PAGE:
Looking at Canadian Community Development: The Push and Pull

Sponsored by University of Ottawa Press

Recorded on 06/15/2020
Posted in The Authority File

Episode 134

One assumption about community work is that state actors function as the rigid, weighty authority compared to local powers’ more flexible, adaptable direction. However, like most things in life, the dynamic is much more nuanced than that.

Sarah Todd of Carleton University explains how local level authorities can be just as rigid as those on the state level. Some local communities have even called upon the state to enact changes that smaller jurisdictions couldn’t provide. “It’s a bit like dance … the state is the one that sets the music and is the lead and the community is trying to adapt and play around that, but sometimes the community also needs a bit of support and guidance. That push-pull has really different impacts depending on the context.”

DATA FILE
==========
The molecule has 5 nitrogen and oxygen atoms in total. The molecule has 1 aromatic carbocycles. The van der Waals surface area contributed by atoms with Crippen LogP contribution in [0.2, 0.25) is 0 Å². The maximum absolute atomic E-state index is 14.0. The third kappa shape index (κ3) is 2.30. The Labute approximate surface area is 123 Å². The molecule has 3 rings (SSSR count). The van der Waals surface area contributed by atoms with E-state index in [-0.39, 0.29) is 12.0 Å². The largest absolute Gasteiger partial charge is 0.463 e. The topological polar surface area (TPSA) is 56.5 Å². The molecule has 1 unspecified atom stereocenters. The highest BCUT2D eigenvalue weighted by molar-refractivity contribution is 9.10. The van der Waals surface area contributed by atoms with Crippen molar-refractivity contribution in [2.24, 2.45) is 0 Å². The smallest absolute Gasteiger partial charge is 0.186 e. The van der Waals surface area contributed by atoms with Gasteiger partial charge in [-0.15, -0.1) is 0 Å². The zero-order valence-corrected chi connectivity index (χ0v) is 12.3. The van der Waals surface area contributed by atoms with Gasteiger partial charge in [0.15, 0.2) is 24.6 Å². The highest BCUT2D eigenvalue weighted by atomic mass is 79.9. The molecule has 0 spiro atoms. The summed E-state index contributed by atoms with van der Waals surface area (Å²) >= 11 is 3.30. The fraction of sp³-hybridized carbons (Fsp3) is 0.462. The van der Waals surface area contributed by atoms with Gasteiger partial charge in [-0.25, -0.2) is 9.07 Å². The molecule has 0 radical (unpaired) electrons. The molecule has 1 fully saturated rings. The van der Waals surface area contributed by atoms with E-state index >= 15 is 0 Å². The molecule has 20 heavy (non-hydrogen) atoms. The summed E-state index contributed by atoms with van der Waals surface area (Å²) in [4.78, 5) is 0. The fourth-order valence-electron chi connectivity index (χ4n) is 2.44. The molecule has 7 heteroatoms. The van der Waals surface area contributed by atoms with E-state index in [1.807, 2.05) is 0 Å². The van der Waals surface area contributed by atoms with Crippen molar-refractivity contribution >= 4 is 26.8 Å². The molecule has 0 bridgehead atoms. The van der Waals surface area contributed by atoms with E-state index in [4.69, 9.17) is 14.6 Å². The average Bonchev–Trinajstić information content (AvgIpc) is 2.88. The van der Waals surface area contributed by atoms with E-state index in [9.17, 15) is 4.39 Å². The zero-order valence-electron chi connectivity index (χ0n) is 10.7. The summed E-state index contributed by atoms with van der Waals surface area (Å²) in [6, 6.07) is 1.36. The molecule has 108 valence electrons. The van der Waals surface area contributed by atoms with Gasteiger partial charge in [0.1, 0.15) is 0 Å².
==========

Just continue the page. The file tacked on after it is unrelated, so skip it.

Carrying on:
In this third episode, Todd discusses the process of compiling, curating, and reviewing her exhaustive collection, Canadian Perspectives on Community Development. By pulling together studies from all over Canada, she and her co-editor Sébastien Savard were determined to present perspectives that both supported and opposed one another. “We were trying to take a real intersectional approach, to both geography, language, and identity, and to create as much theoretical diversity and as much interdisciplinary conversation as we could. Then the challenge was, we had all this, how to line it up against and put pieces in conversation with each other.”

About the guest:

Sarah Todd
Professor and Director of the School of Social Work
Carleton University

Enjoy the episode? Listen to the rest of the series: